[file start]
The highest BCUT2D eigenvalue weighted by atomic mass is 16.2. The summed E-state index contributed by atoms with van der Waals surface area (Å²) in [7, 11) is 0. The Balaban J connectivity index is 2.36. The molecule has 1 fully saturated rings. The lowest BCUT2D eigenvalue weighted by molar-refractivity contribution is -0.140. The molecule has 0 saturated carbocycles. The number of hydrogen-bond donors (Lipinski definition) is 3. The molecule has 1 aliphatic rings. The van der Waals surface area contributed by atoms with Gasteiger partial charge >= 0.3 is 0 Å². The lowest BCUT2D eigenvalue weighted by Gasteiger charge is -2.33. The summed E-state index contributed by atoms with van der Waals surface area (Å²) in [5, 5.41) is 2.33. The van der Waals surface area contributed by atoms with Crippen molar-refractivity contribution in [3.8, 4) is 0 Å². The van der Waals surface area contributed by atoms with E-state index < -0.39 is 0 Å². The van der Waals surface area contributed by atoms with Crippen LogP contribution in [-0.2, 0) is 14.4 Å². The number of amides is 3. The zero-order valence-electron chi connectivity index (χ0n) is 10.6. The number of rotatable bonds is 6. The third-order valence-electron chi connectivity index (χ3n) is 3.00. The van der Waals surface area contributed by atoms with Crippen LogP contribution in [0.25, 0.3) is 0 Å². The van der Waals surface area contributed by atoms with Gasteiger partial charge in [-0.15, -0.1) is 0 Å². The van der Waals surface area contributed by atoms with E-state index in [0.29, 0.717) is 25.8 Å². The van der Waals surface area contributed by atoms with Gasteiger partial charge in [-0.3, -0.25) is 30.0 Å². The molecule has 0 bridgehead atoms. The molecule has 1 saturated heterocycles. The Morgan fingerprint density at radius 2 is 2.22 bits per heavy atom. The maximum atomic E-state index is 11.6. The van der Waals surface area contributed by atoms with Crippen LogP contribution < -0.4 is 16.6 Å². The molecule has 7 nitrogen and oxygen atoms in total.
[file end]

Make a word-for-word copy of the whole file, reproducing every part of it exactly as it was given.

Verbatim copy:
The highest BCUT2D eigenvalue weighted by atomic mass is 16.2. The summed E-state index contributed by atoms with van der Waals surface area (Å²) in [7, 11) is 0. The Balaban J connectivity index is 2.36. The molecule has 1 fully saturated rings. The lowest BCUT2D eigenvalue weighted by molar-refractivity contribution is -0.140. The molecule has 0 saturated carbocycles. The number of hydrogen-bond donors (Lipinski definition) is 3. The molecule has 1 aliphatic rings. The van der Waals surface area contributed by atoms with Gasteiger partial charge >= 0.3 is 0 Å². The lowest BCUT2D eigenvalue weighted by Gasteiger charge is -2.33. The summed E-state index contributed by atoms with van der Waals surface area (Å²) in [5, 5.41) is 2.33. The van der Waals surface area contributed by atoms with Crippen molar-refractivity contribution in [3.8, 4) is 0 Å². The van der Waals surface area contributed by atoms with E-state index < -0.39 is 0 Å². The van der Waals surface area contributed by atoms with Crippen LogP contribution in [-0.2, 0) is 14.4 Å². The number of amides is 3. The zero-order valence-electron chi connectivity index (χ0n) is 10.6. The number of rotatable bonds is 6. The third-order valence-electron chi connectivity index (χ3n) is 3.00. The van der Waals surface area contributed by atoms with Crippen LogP contribution in [0.25, 0.3) is 0 Å². The van der Waals surface area contributed by atoms with Gasteiger partial charge in [-0.15, -0.1) is 0 Å². The van der Waals surface area contributed by atoms with E-state index in [0.29, 0.717) is 25.8 Å². The van der Waals surface area contributed by atoms with Gasteiger partial charge in [-0.3, -0.25) is 30.0 Å². The molecule has 0 bridgehead atoms. The molecule has 1 saturated heterocycles. The Morgan fingerprint density at radius 2 is 2.22 bits per heavy atom. The maximum atomic E-state index is 11.6. The van der Waals surface area contributed by atoms with Crippen LogP contribution < -0.4 is 16.6 Å². The molecule has 7 nitrogen and oxygen atoms in total.